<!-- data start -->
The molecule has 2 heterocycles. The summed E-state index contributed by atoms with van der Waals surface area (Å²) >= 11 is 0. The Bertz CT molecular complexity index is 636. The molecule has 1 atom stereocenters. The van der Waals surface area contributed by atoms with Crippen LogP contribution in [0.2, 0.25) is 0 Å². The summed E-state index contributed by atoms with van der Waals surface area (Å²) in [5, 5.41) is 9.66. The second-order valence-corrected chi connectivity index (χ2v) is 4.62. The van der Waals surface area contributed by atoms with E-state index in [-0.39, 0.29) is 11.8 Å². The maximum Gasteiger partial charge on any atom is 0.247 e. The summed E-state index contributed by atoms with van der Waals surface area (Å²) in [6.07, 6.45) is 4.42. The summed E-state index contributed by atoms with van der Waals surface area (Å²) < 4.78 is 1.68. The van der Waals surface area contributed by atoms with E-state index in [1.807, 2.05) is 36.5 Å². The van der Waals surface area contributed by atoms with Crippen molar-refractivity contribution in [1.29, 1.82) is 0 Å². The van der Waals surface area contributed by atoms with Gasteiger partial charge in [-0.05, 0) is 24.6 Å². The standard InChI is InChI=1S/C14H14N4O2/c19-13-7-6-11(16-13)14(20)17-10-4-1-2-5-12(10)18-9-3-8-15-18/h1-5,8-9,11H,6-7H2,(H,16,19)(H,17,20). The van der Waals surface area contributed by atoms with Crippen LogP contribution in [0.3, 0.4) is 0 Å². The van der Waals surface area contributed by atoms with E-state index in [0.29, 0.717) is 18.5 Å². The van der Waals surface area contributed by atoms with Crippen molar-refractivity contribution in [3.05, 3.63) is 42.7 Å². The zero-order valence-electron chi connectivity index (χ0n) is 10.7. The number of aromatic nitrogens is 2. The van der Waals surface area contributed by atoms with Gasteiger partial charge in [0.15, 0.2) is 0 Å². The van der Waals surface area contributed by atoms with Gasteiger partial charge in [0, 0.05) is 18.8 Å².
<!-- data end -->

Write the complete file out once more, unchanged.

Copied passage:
The molecule has 2 heterocycles. The summed E-state index contributed by atoms with van der Waals surface area (Å²) >= 11 is 0. The Bertz CT molecular complexity index is 636. The molecule has 1 atom stereocenters. The van der Waals surface area contributed by atoms with Crippen LogP contribution in [0.2, 0.25) is 0 Å². The summed E-state index contributed by atoms with van der Waals surface area (Å²) in [5, 5.41) is 9.66. The second-order valence-corrected chi connectivity index (χ2v) is 4.62. The van der Waals surface area contributed by atoms with E-state index in [-0.39, 0.29) is 11.8 Å². The maximum Gasteiger partial charge on any atom is 0.247 e. The summed E-state index contributed by atoms with van der Waals surface area (Å²) in [6.07, 6.45) is 4.42. The summed E-state index contributed by atoms with van der Waals surface area (Å²) < 4.78 is 1.68. The van der Waals surface area contributed by atoms with E-state index in [1.807, 2.05) is 36.5 Å². The van der Waals surface area contributed by atoms with Crippen molar-refractivity contribution in [1.29, 1.82) is 0 Å². The van der Waals surface area contributed by atoms with Gasteiger partial charge in [-0.05, 0) is 24.6 Å². The standard InChI is InChI=1S/C14H14N4O2/c19-13-7-6-11(16-13)14(20)17-10-4-1-2-5-12(10)18-9-3-8-15-18/h1-5,8-9,11H,6-7H2,(H,16,19)(H,17,20). The van der Waals surface area contributed by atoms with Crippen LogP contribution in [0.3, 0.4) is 0 Å². The van der Waals surface area contributed by atoms with E-state index in [0.29, 0.717) is 18.5 Å². The van der Waals surface area contributed by atoms with Crippen molar-refractivity contribution in [3.05, 3.63) is 42.7 Å². The zero-order valence-electron chi connectivity index (χ0n) is 10.7. The number of aromatic nitrogens is 2. The van der Waals surface area contributed by atoms with Gasteiger partial charge in [0.15, 0.2) is 0 Å². The van der Waals surface area contributed by atoms with Gasteiger partial charge in [0, 0.05) is 18.8 Å².